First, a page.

A: For most people, IP means the “usual suspects” of patents, trademarks, copyrights and trade secrets. These are legal property rights recognized by the law and are things that lawyers help you generate and protect. While these well-known forms of legal rights can create value for many companies, “intangible assets” also form a huge source of value for startups and other companies. “Intangible assets” is actually a broad category of corporate value in which patents, trademarks, copyrights and trade secrets reside. Intangible assets that are not IP include things like “sticky” customers, employee knowledge and expertise, contracts that create recurring revenue, customer relationships, access to resources or anything that creates value for a company. The easy way to look at it is to do an audit of where value lies in a company. If the company would be worth less if the patent, customer, employee, etc., were not present, an intangible asset exists. Many times people are surprised to find out their startup’s value lies in places other than they thought.
Q: How do you “protect” or “own” an idea? Or is the IP really to help the startup protect the process or disruptive solution they are bringing to market?
A: An idea can be protected if it meets the legal requirements for patentability. However, a patent covering an idea for a product that the customer does not care about only rewards the IP attorney for her efforts. By definition, many startups are creating new markets by solving unmet needs, often by bringing disruptive solutions to the customer. Frequently, there are a number of ways to solve the same customer problem. While these solutions were not evident prior to the startup’s successful market entry, often alternate solutions become crystal clear because by solving the problem the startup has effectively presented a roadmap to its competitors. If the startup does not obtain IP protection that encompasses the full suite of solutions that serve the market (as opposed to a single product) — I like to call this “protecting the why, not the how” — not only is it not stealing if another company creates a product to serve the same customer, the free market demands such competitive activity. Moreover, the competitor can now enter the market at a lower risk because the customer has been shown to exist, which means the startup will now have to compete not just on technology, but also on price.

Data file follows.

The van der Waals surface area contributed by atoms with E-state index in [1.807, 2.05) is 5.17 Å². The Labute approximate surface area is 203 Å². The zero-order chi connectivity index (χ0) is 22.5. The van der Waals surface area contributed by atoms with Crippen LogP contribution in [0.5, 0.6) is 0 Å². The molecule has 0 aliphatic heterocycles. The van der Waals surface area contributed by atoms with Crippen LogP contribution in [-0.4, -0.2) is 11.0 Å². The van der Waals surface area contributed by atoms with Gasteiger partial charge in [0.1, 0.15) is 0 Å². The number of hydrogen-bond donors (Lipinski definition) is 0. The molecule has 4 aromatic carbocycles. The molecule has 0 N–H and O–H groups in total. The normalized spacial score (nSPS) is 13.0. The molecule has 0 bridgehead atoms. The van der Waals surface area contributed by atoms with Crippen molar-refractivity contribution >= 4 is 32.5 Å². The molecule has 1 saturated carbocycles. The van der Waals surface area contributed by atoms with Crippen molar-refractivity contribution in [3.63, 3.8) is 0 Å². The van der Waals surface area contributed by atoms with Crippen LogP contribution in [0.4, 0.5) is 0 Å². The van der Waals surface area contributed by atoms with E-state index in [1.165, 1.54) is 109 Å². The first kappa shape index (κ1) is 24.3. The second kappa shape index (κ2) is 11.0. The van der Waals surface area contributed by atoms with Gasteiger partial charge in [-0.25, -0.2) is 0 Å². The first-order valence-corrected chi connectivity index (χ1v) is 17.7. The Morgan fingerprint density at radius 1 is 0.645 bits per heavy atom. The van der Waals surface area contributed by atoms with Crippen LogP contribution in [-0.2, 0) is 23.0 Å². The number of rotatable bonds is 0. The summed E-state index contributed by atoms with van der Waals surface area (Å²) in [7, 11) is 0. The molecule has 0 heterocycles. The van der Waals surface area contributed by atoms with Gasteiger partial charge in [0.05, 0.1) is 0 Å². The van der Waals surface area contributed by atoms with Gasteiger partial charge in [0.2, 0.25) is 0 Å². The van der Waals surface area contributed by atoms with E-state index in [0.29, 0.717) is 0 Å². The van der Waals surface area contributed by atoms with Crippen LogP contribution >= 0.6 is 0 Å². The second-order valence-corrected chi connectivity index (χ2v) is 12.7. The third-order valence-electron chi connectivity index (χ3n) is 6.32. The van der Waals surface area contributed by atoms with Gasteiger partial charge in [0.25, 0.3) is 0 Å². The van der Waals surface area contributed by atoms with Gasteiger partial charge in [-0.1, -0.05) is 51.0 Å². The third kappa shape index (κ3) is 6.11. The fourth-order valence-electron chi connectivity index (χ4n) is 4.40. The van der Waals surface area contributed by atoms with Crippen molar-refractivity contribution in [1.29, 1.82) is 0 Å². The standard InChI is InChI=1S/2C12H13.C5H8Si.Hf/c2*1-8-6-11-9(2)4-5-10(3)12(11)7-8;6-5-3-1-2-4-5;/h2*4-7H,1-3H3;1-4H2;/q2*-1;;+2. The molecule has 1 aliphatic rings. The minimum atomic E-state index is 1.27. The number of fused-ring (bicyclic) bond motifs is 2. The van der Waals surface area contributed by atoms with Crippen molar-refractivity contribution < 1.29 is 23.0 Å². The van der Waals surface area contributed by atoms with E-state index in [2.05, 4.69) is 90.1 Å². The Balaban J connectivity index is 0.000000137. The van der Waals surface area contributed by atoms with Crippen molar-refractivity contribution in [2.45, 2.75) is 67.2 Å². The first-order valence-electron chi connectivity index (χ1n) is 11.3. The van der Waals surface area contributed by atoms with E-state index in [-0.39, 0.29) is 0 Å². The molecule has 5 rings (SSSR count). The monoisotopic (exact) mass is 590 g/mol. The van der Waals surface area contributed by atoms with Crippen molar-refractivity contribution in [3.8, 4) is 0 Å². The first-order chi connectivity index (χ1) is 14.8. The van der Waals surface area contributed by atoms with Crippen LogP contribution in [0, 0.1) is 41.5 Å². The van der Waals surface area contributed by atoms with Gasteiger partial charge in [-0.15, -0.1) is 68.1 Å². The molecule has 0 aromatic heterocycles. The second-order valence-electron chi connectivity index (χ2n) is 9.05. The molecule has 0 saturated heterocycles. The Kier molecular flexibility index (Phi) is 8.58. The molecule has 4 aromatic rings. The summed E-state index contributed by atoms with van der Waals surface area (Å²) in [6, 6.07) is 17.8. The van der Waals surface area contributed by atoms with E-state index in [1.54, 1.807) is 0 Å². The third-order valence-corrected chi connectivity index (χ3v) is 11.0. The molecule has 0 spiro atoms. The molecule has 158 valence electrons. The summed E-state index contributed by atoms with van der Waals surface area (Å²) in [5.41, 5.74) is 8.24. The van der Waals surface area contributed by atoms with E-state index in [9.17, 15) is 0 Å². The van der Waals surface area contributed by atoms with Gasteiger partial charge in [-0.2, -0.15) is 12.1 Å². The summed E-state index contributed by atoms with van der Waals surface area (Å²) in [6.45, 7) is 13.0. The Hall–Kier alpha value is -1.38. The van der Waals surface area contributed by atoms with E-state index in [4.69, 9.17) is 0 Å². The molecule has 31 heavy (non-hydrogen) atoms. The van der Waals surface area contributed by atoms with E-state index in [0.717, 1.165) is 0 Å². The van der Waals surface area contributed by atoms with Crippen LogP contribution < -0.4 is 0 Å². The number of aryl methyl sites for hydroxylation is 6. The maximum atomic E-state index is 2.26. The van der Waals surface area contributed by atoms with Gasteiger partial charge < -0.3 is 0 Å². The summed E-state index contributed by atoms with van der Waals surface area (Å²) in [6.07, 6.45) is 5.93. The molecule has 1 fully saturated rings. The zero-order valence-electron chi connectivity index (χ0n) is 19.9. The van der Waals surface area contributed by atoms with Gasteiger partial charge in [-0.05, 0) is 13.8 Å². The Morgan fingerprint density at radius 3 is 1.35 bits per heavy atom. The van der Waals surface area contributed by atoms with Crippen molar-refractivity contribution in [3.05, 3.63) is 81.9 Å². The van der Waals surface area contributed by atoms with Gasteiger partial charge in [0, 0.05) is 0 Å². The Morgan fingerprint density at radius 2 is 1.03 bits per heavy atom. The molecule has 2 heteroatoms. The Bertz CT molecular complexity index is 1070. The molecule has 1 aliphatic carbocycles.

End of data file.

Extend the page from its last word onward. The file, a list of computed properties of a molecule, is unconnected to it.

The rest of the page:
Q: What should startups consider when deciding if they need IP protection?
A: While different startups will have different sets of criteria, generally speaking I recommend examining the following: Have you identified an unmet need in the market that is solvable with a new technology solution? Are you solving an unmet need in one market with an old technology solution from another market? Can the same customer be served with a substitute product that serves the same unmet need? Is the market big enough that once you do the work of identifying a paying customer, others will try to serve the same customer? Will the market for the product last more than three years? Does your technology solution have uses in markets that you will not be addressing at this time? Do your investors or potential buyers value IP? Do your customers value IP to demonstrate that they are purchasing innovative products?
Q: What’s the biggest mistake or misconception people make or have with respect to their understanding of IP and what it does?
A: It’s thinking that value will result automatically from the activity of getting IP. Time and again, I have to tell entrepreneurs that their IP doesn’t cover what they think it does, either because they or their attorney — or both — didn’t understand how to craft protection that would prevent competitors from playing in the same market space.